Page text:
Yet both ideals, opposing a large standing army and staying out of foreign quarrels, were to be difficult to sustain in the twentieth century and beyond. Unbeknownst to Americans, the country was on the verge of an almost unrelenting series of wars and conflicts on the world stage that would demand new ideas and a new Army at each turn. The Army and its institutions would be forced to change, react, and change again in ways as yet unforeseen. If the previous centuries were any indication, the Army and the American people would remain flexible enough to change and grow accordingly to respond to each new challenge ahead.
      An essential part of the Army’s ability to change and adapt was the slow, but far from steady, growth of professionalism within the Army: a sense that serving in the Army was a unique calling with special standards. The essence of a profession, as opposed to merely a vocation, is that a profession establishes standards of performance of a complex set of duties and responsibilities, often binds its practitioners to those standards with some form of oath or charge, and then internally creates a system of discipline to enforce those standards. Thus members of a profession, with their own unique bodies of wisdom, training, and beliefs, tend to believe that they stand apart from the rest of society. Historically the ministry, medicine, law, teaching, and the military have been viewed in western societies as professions; although over the years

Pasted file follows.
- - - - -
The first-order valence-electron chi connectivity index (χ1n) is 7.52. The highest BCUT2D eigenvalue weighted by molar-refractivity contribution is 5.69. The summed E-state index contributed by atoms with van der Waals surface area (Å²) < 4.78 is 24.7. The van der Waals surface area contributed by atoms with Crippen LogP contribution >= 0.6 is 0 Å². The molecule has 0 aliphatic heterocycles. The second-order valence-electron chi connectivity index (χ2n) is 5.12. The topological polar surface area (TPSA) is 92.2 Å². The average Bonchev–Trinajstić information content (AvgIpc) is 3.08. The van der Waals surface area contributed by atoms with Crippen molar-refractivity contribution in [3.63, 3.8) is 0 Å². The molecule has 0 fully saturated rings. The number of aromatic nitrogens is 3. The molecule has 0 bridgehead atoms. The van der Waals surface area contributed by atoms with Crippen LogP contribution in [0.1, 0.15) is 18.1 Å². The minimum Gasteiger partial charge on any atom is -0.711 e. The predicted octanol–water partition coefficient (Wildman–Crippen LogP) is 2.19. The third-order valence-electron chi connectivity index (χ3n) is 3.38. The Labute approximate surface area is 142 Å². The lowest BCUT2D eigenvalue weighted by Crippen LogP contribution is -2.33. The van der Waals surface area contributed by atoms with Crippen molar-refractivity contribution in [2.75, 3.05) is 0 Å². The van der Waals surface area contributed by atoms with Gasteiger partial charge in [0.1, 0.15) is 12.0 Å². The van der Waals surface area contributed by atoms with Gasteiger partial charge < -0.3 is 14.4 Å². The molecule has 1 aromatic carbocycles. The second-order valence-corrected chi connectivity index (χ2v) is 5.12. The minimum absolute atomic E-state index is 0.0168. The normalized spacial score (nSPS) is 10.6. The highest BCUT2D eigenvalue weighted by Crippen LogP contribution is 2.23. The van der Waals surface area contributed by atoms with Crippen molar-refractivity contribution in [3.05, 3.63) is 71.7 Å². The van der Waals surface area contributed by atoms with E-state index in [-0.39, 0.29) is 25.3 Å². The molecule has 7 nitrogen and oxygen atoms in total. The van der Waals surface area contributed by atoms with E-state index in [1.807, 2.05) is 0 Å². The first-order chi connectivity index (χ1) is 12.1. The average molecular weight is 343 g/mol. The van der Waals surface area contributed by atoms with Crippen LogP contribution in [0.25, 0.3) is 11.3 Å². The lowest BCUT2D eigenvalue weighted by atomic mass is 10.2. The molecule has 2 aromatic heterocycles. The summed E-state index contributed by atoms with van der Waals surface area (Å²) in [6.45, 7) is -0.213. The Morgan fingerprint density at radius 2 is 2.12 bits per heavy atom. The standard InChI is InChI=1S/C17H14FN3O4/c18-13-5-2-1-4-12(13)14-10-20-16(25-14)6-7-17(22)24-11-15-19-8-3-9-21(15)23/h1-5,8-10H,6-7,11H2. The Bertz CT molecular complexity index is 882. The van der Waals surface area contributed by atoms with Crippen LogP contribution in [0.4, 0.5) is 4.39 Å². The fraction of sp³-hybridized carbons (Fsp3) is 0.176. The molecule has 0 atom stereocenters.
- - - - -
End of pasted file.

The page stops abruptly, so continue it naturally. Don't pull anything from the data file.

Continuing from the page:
the term professional has been more and more widely used for a variety of trades and jobs.
      If the U.S. Army is a profession, and it seems to fit the definition, how then did the Army become that way? How did soldiers and officers begin to see themselves as professionals rather than just citizens temporarily serving in the military? What unique standards or duties did the Army adopt as part of this trend, and how did it enforce those standards? These are critical questions, especially given America’s current reliance on a professional military to perform myriad duties throughout the world. It can certainly be said that the seeds for today’s professional Army were sowed in the eighteenth and nineteenth centuries.
      The growth of professionalism in the U.S. Army probably occurred more quickly in the officer corps than in the enlisted ranks. In part this was due to the American military’s European heritage: the officers often were members of the upper classes who brought their distinct sense of identity and apartness with them. This “class consciousness” of the officer corps changed, albeit slowly, over time due to the inherently democratic instincts of Americans who looked with deep suspicion on any manifestation of a “superior” class based on inherited wealth or social position. The officer corps, recruited increasingly from the middle class with the path open to all through the portals of the Military Academy at West Point, became based on merit rather than social class.
      Nevertheless, officers retained a sense of belonging to a unique “calling” with the unifying precepts of duty, honor, and country forming the standards that bound them to their profession and to each other. This sense of uniqueness spread throughout the Army as noncommissioned officers and soldiers began to identify more and more with their comrades in the Army rather than with civilians. Their service alone set them apart from most Americans. Uniforms, ceremonies, drill, rank, discipline, and other elements reinforced this sense of being different. This sense of apartness and uniqueness was probably a good thing. Without such a distinct corporate identity, the Army may not have been able to sustain itself during the years of isolation and trial on America’s frontiers.